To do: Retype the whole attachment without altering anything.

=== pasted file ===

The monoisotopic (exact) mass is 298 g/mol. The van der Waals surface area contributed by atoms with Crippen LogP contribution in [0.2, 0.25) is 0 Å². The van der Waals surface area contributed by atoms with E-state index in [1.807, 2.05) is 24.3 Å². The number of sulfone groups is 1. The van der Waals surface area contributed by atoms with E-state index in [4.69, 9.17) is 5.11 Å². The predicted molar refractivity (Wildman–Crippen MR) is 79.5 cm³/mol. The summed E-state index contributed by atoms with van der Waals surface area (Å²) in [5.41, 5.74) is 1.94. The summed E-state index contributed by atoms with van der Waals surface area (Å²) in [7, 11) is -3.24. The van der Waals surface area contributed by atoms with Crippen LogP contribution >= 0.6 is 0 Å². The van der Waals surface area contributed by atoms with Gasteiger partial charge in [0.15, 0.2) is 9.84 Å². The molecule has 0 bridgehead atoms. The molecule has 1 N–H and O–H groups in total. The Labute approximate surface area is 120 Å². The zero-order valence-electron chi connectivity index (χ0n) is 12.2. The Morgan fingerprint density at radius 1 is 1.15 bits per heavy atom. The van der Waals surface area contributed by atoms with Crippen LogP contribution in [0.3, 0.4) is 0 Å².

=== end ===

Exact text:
The monoisotopic (exact) mass is 298 g/mol. The van der Waals surface area contributed by atoms with Crippen LogP contribution in [0.2, 0.25) is 0 Å². The van der Waals surface area contributed by atoms with E-state index in [1.807, 2.05) is 24.3 Å². The number of sulfone groups is 1. The van der Waals surface area contributed by atoms with E-state index in [4.69, 9.17) is 5.11 Å². The predicted molar refractivity (Wildman–Crippen MR) is 79.5 cm³/mol. The summed E-state index contributed by atoms with van der Waals surface area (Å²) in [5.41, 5.74) is 1.94. The summed E-state index contributed by atoms with van der Waals surface area (Å²) in [7, 11) is -3.24. The van der Waals surface area contributed by atoms with Crippen LogP contribution >= 0.6 is 0 Å². The van der Waals surface area contributed by atoms with Gasteiger partial charge in [0.15, 0.2) is 9.84 Å². The molecule has 0 bridgehead atoms. The molecule has 1 N–H and O–H groups in total. The Labute approximate surface area is 120 Å². The zero-order valence-electron chi connectivity index (χ0n) is 12.2. The Morgan fingerprint density at radius 1 is 1.15 bits per heavy atom. The van der Waals surface area contributed by atoms with Crippen LogP contribution in [0.3, 0.4) is 0 Å².